The original recipe calls for diced green peppers – I’m allergic to them, so they got omitted. The original recipe called for THREE pounds of ground beef. Good grief! That’s WAY too much. I wondered about the 2 pound quantity, but figured if the boys liked it – we’d be glad we had that much.

I actually had to run to the store to purchase a couple of groceries before starting this – and hit upon a bit of a moral dilemma. Here’s the thing – I’m completely unfamiliar with chili sauce. Do you know anything about it? Use it regularly? I mean I’ve never – in my life – purchased or tasted the stuff. Here I stand in the aisle at WinCo debating the choice between Heinz and the “Homemade Chili Sauce” – the latter, as you can see from the photo below – I ended up choosing. I ended up spending a little more – BUT – the real shoe in for this one is the fact that there was no HFCS in it. Gold star for the makers!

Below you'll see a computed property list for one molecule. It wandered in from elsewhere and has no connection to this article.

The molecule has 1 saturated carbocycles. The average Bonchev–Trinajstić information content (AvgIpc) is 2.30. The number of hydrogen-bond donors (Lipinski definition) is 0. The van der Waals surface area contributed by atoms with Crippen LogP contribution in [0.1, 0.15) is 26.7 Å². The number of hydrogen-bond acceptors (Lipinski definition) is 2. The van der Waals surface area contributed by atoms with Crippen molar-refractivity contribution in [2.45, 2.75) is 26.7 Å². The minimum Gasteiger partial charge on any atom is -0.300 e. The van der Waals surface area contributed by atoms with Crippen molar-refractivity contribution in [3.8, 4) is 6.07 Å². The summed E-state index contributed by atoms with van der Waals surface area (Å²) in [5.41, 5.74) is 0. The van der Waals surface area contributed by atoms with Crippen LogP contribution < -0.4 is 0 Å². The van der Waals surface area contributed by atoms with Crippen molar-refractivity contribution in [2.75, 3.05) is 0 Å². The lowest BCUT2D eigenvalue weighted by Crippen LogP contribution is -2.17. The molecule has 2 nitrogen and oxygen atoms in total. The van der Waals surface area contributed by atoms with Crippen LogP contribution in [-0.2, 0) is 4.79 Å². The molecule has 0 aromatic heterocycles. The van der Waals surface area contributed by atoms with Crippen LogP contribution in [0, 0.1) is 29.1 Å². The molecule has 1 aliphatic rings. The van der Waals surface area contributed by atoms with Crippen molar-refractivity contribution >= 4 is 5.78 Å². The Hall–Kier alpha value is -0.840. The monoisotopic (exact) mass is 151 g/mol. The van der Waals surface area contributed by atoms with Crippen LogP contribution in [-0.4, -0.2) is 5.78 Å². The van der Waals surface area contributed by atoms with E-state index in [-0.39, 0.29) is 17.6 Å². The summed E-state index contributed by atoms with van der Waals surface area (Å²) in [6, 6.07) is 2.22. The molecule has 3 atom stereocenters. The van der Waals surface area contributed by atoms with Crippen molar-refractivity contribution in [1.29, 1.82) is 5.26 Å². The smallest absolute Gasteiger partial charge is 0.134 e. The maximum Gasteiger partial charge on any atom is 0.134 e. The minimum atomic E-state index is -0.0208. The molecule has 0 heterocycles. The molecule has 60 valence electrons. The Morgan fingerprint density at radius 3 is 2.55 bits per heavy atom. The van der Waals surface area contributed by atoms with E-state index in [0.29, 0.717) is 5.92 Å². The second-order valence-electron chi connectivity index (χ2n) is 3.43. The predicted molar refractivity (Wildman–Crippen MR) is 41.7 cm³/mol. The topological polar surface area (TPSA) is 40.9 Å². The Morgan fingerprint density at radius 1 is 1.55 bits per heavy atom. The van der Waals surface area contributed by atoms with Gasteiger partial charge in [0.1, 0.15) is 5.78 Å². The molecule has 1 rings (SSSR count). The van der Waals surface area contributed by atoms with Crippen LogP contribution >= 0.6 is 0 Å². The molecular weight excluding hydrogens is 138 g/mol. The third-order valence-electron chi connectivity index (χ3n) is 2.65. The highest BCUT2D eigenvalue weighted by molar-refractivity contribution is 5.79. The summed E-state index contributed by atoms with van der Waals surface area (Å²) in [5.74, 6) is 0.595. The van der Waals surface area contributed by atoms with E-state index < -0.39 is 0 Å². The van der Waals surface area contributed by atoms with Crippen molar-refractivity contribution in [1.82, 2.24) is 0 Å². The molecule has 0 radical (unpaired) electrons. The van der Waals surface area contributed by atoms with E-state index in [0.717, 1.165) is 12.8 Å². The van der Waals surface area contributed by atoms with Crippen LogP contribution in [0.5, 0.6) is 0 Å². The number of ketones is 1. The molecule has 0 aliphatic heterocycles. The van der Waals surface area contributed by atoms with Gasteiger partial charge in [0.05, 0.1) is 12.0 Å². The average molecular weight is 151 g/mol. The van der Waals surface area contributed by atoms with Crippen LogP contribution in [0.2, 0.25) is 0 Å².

So pretty easy ingredients, right?

Oops – forgot to include the Worcestershire sauce in the picture! Here it is. And I choose this one – once again – because there is no evil HFCS in it.

I just used my handy chopper for the onions and celery:


I love this thing!

Then I browned the ground beef – which had virtually NO fat on it – so I skipped the draining step; and then I threw the beef and veggies into the Crock Pot.

And then I dumped in the chili sauce, tomato paste, brown sugar, Worcestershire sauce, and black pepper. Seriously – took maybe five minutes to do all of that. Just gave it a good stir – and voila!